Updated: Sunday, 19th November 2017 @ 8:06am

'Either food, a present, or heating for some parents': More Manchester families face Christmas 'nightmare'

'Either food, a present, or heating for some parents': More Manchester families face Christmas 'nightmare'

| By Lloyd Bent

Manchester food banks are feeling the strain of increased demand as families struggle to feed their children over the Christmas holidays.

The closure of schools for the holidays on Monday means that struggling families will not have access to the free school meals they normally rely upon, so need food bank aid.

Elaine Leveridge, Project Manager at Compassion Food Bank at Church of God of Prophesy in Moss Side, spoke to MM about the problems many families face over the Christmas period.

Elaine said: “It’s going to be a nightmare because they are going to have nothing to eat.

“If they get school dinners and there’s nothing at home it’s going to be a problem.

“The demands are getting greater, and because the demands are getting greater we are going to struggle for food over the winter period.”

Thirty per cent of pupils at state-funded nursery, secondary and primary schools in Manchester Borough are known to be eligible for and claiming free school meals.

This is the highest in Greater Manchester, which has an overall average of 18.2%, the third highest of counties in the North West.

Families that claim free school meals and do not usually use food banks are forced to rely upon donated food to make up for what is not supplied by schools during the period.

Elaine, who co-founded the project with friend Michelle Welch, said: “It’s the Christmas season.

“I think that parents want to buy something for their children and its either food or a present or heating and you can’t have all three because there’s no money to do all three.”

Other food banks in the Manchester area have also reported a sharp increase in demand as families struggle to make ends meet during the festive holidays.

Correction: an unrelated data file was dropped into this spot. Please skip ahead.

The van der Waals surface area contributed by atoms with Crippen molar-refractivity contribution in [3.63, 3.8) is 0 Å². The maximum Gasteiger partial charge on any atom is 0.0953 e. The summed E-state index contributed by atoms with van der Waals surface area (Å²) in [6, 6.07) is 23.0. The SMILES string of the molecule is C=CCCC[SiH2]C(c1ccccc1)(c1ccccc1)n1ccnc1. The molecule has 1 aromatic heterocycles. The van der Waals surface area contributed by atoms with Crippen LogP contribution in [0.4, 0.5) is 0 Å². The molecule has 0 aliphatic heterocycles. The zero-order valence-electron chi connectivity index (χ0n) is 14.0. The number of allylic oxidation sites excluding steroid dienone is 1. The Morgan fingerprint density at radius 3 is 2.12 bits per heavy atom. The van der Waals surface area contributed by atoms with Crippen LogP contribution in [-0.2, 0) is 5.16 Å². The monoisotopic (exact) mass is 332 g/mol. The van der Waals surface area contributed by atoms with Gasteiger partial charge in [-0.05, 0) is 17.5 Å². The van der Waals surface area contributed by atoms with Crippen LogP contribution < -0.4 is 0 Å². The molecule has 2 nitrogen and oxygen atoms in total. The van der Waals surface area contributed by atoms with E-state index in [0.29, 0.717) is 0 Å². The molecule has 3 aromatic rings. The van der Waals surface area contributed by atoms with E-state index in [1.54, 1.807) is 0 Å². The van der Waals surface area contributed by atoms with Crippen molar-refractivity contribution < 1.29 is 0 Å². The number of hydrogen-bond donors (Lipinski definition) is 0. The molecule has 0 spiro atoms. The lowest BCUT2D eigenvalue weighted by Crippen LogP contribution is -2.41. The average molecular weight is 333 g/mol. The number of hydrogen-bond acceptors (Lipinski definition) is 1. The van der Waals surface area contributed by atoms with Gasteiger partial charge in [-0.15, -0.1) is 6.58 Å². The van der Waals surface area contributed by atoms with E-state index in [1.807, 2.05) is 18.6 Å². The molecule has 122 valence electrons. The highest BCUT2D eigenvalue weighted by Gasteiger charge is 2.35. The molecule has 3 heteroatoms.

Michelle Hodges, Manager at Chorlton and Didsbury food bank, said: “Over Christmas we always have increased demand.

“We had four families from one school yesterday. That was a school in the south Manchester area.”

As well as providing food for people in need, Chorlton and Didsbury food bank runs the Eat Well Spend Less project.

These free courses teach people how to cook meals for themselves rather than relying on expensive pre-prepared food.

However, there is worry at some of Manchester’s food banks over the sustainability of this level of support over the winter.

Compassion Food Bank voiced concern over the fact that some people could struggle as many food banks themselves close for their own holidays.

In order to combat this potential problem, Compassion is supplying people with hampers of food to last people the whole of the Christmas period.

Elaine said: “A lot of families have said that if it wasn’t for the food bank they don’t know how they would manage, because they are struggling really badly.”

For information on how to donate to Compassion Food Bank, click here.

More information on Chorlton and Didsbury food bank, along with other Trussell Trust food banks, is available at trusselltrust.org.